British police have announced they will not take any action against Prince Andrew after a review prompted by a Jeffrey Epstein accuser who claims that he sexually assaulted her.
Virginia Giuffre claims she was trafficked by Mr. Epstein to have sex with Andrew in London in 2001, when she was 17 and a minor under U.S. law. She is suing the prince in a U.S. court.
Prince Andrew, the second son of Queen Elizabeth II, denies the allegations. He told the BBC in a 2019 interview that he never had sex with Giuffre, saying: “It didn’t happen.”
In August, London’s Metropolitan Police force began a review of allegations connected to late convicted sex offender Mr. Epstein. Police chief Cressida Dick said at the time that “no one is above the law.”
The force said in a statement late Sunday that its “review has concluded and we are taking no further action.”
It also said it would take no action over allegations, first reported by Channel 4 News, that Mr. Epstein’s alleged accomplice, Ghislaine Maxwell, trafficked, groomed and abused women and girls in the U.K.
Ms. Maxwell, a British socialite, is in a U.S. jail awaiting trial on charges that she recruited teenage girls for Mr. Epstein to abuse.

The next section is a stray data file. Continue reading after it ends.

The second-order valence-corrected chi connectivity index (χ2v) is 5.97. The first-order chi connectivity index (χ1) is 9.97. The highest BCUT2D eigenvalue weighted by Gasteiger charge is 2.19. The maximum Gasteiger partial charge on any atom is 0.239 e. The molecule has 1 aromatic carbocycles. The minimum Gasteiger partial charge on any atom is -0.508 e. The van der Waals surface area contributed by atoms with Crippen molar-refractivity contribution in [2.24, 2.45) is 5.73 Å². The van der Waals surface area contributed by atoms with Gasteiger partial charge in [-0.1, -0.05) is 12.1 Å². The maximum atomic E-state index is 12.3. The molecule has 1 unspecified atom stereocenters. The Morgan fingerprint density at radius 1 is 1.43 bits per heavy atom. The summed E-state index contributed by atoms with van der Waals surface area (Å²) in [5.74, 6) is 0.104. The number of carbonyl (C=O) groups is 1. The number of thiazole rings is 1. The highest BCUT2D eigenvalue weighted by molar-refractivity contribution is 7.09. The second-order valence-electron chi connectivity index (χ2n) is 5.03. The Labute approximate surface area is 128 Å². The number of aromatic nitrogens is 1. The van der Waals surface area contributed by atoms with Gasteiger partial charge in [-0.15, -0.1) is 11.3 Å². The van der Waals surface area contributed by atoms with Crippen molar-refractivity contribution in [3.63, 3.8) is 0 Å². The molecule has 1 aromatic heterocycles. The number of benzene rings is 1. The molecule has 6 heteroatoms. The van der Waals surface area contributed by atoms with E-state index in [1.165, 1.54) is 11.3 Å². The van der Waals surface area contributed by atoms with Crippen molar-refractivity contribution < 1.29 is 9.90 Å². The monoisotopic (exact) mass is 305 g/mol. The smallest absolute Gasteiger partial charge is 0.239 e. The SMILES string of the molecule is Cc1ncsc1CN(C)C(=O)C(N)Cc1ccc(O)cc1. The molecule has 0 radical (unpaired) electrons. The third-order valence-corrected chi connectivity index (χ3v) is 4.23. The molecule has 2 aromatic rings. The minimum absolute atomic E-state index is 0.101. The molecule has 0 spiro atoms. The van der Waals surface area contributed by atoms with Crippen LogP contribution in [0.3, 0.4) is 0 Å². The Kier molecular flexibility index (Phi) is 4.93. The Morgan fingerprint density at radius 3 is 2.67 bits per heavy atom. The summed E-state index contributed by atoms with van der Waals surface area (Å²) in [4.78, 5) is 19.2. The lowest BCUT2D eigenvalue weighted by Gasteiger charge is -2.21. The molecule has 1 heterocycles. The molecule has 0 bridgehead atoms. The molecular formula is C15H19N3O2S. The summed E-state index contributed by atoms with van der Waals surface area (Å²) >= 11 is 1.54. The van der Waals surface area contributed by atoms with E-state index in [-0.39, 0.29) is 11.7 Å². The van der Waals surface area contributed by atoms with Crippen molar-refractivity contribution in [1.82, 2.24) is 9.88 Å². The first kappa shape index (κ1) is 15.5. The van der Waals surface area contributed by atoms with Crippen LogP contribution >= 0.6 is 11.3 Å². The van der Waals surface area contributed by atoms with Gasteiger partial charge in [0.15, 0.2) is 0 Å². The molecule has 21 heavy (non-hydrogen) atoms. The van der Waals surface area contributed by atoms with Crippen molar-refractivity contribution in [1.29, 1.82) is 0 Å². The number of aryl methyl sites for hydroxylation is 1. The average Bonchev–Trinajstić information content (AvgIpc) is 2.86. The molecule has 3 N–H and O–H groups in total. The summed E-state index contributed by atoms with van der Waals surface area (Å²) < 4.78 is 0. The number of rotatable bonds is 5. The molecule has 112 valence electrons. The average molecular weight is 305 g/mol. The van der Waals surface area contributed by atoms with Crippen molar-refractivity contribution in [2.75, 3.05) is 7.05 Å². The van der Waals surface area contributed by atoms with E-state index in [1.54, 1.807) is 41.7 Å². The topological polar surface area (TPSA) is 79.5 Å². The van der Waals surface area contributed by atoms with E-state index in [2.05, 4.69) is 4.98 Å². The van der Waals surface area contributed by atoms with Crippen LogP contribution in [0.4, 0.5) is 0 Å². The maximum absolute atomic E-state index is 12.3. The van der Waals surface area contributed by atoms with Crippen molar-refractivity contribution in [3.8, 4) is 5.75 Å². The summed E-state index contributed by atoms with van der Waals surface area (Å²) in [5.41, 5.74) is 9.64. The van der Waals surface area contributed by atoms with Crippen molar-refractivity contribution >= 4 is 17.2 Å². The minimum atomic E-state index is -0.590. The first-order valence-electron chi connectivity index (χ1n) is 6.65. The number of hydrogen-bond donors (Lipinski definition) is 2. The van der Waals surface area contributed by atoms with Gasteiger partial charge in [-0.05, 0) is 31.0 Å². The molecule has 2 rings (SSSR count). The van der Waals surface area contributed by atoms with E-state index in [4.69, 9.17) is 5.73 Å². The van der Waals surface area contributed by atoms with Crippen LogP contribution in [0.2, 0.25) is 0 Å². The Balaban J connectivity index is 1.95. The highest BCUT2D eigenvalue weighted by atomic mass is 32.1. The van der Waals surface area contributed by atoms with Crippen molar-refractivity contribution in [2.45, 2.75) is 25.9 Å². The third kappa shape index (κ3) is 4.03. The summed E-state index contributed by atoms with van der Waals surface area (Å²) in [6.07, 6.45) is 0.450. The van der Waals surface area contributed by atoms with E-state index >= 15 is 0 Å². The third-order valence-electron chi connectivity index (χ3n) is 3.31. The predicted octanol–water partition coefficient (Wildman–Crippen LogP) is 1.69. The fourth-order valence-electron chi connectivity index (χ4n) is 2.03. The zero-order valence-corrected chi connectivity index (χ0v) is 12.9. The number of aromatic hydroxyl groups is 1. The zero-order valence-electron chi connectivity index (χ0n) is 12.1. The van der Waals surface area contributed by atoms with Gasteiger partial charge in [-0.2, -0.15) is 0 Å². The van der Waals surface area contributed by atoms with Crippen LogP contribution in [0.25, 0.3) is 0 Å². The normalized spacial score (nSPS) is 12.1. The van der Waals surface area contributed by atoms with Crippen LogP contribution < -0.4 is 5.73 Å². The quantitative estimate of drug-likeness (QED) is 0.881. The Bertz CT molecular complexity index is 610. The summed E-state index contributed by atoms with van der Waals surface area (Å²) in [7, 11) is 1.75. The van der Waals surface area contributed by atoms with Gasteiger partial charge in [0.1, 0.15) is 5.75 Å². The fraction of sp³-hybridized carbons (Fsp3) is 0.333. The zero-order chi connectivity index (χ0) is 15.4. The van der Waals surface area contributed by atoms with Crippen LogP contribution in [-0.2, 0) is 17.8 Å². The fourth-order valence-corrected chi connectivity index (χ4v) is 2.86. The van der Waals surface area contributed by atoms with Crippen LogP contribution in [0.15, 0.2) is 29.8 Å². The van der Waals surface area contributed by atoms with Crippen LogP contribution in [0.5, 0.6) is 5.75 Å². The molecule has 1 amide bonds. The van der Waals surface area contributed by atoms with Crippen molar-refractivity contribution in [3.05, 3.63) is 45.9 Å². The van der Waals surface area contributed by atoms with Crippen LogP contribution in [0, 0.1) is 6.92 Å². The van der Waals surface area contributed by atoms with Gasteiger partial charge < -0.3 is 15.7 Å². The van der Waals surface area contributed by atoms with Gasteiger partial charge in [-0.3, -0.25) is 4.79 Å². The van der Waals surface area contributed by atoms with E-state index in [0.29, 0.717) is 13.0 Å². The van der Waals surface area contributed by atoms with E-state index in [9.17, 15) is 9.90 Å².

The force said it is continuing to liaise with other law enforcement agencies who are leading the investigation into matters associated with Mr. Epstein.
After weeks of legal skirmishing, lawyers for Prince Andrew acknowledged late last month that the prince had formally been served with Ms. Giuffre’s lawsuit. The prince must file responses to the claims by Oct. 29.
Last week, a U.S. judge agreed for Prince Andrew’s lawyers to receive a copy of a 2009 settlement between Ms. Giuffre and Mr. Epstein that they believe will nullify the civil case against the prince.
Prince Andrew, 61, has been banished from public royal duties amid the scandal over his friendship with convicted pedophile Mr. Epstein, who was found dead in a federal detention center in New York in August, 2019, while awaiting trial on sex trafficking charges. His death was ruled a suicide.
The Associated Press does not typically identify people who say they are victims of sexual assault unless they choose to come forward publicly, as Ms. Giuffre has.
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